Even after two years of rapid technology adoption, it’s rare to find a company that has a clear and accurate understanding of how each individual employee uses technology at work – and what they need from those tools.
In this interview, Stanley Huang, Moxo's Chief Technology Officer, shares what organizations need to focus on in the years to come. He offers tips for CIOs and CTOs to help unburden employees and increase productivity through technology in the workplace.
1. Digital transformation can lead to fragmentation. Why is this a problem for employees?
In most industries, customer preferences have become digital-first – especially in the last two years.
To meet this demand, IT teams and leaders have driven digital transition initiatives with urgency, automating processes and moving services to the cloud. Their efforts have often resulted in an excess of digital tools, leaving both teams and business processes fragmented, or operating from disparate channels that lack cohesion.
Now, as companies continue to adjust their business models to accommodate digital-first customers, they must fine-tune their digital transformation strategies to better meet the needs of their workforce and alleviate common pain points throughout day-to-day operations.
Fragmented processes impact both business productivity and company culture by straining communication and creating bottlenecks at key points in business workflows. To ensure maximum productivity, digital transformation must be consistent, especially for remote teams.
The internal effectiveness of employees relies heavily on the technologies deployed. To streamline workflow, bring structure to processes that typically require multiple hand-offs at different junctions in a project lifecycle.
On the culture side, fragmented processes weaken connectivity and drive a wedge between C-suite executives and junior-level employees. To avoid this, adopt technology that closes this gap and unites the workforce in one digital channel.
A recent Gartner survey on the future of work found that executives are better equipped to work remotely than employees.
If your company’s decision-makers and its employees have fundamentally different remote work experiences, the employee experience is likely to be strained as this new model becomes more permanent.
The main takeaway: Convey to your employees who you are as an organization and the value you bring, just as you do to your customers. Remember, your employee is your customer.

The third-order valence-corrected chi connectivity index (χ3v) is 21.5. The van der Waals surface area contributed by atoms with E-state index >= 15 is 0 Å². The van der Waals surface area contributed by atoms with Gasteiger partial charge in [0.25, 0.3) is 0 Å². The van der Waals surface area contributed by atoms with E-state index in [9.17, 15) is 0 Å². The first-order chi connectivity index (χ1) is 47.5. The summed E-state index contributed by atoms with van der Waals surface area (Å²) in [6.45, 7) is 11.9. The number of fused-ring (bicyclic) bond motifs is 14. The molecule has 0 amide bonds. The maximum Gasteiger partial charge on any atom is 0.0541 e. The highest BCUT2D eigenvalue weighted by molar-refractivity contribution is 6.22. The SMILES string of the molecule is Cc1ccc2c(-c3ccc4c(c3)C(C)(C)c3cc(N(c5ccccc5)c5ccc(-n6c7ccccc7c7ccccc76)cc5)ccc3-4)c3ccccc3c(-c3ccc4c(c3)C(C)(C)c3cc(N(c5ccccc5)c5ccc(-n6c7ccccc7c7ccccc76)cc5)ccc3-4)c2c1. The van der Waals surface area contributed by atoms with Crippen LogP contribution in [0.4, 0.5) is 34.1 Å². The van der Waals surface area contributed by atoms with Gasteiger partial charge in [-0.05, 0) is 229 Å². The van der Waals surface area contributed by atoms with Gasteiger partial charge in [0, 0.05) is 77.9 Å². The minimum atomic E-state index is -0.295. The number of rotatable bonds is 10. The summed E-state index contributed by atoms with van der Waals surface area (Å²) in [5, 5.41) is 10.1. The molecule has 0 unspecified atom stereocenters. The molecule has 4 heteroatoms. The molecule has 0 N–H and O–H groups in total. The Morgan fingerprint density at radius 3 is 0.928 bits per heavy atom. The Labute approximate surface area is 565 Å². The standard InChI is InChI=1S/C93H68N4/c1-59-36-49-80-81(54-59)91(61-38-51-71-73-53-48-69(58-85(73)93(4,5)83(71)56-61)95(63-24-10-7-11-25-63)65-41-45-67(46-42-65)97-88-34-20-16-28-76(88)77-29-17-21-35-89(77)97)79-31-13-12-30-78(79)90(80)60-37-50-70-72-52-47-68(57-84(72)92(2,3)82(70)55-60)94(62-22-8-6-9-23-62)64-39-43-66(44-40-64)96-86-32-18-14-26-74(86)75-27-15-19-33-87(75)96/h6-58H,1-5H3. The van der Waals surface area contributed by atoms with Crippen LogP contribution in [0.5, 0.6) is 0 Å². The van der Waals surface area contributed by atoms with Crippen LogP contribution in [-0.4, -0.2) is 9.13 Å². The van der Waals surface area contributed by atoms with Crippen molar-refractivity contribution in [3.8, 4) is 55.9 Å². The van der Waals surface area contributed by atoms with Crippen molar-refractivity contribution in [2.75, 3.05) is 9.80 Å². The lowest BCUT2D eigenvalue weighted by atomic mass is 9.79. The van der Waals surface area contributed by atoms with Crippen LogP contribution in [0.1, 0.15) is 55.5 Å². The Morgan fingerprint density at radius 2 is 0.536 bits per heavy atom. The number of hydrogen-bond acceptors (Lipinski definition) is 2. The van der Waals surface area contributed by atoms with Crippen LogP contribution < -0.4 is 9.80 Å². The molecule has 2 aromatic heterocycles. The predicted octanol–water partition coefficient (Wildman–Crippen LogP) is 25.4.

2. How can IT leaders implement digital transformation in a way that does not burden employees and hamper productivity?
The best way to approach digital transformation is to think from the outside in but operate from the inside out.
Begin by simply understanding your customers’ needs. Then execute from a position that aligns with your employees’ needs and helps them create value from an internal perspective. To focus solely on the customer is to put the cart before the horse. Remember, your employee is your customer, and digital transformation efforts, when executed properly, always lead to a positive customer experience.
To unburden your employees, do away with outdated legacy systems that create bottlenecks and force employees to operate from disjointed channels. Instead, opt for technology that provides a centralized experience and reduces the number of touchpoints for employees to complete tasks and access information. This will instantly speed up the flow of communication throughout the organization and allow teams to operate more efficiently.
As the needs of the internal team change, dynamically adjust your plan to create a future-proof strategy that continually accommodates your employees’ needs and optimizes business processes.
3. Digital transformation is usually geared toward the customer and improving their overall experience. Why is it important to also focus on the employee experience?
Think from the outside-in perspective: We all check our bank accounts, stream movies, book vacations, and more with the click of a button. These services are difficult to deliver but simple to receive. In our personal lives, we have become accustomed to just-in-time, seamless interactions.
But when we step into the workplace, we often experience something different. Whether these challenges include difficulty connecting with upper management, getting clear, prompt answers to important questions, or jumping through multiple hoops to complete a simple task, the employee experience hasn’t lived up to the intuitive and seamless interactions we all enjoy as customers.
Digital transformation comes into the equation because the tools and various technologies organizations use help shape employee perceptions. In the digital-first world, technology is the enabler of all business transactions, and it should serve all stakeholders, internal and external.
As the war on talent wages on, an enhanced focus on employee experience will be paramount to remaining competitive and retaining top talent. Start by approaching your employees from their point of view, and make time –through town halls, surveys, one-on-one meetings, or other venues – to understand their wants, needs, fears, and anxieties.
[ Read also: Using automation to improve employee experience ]
In addition, make training and skills development a part of the overall culture throughout your digital transformation strategy. Employees want to feel that organizations are investing in them and to see empathy from leaders – through words and actions.
In 2022 and beyond, the employee experience will be increasingly critical to conducting business in a digital-first world and in an economy that has become deeply rooted in experience.
[ Leading CIOs are reimagining the nature of work while strengthening organizational resilience. Learn 4 key digital transformation leadership priorities in a new report from Harvard Business Review Analytic Services. ]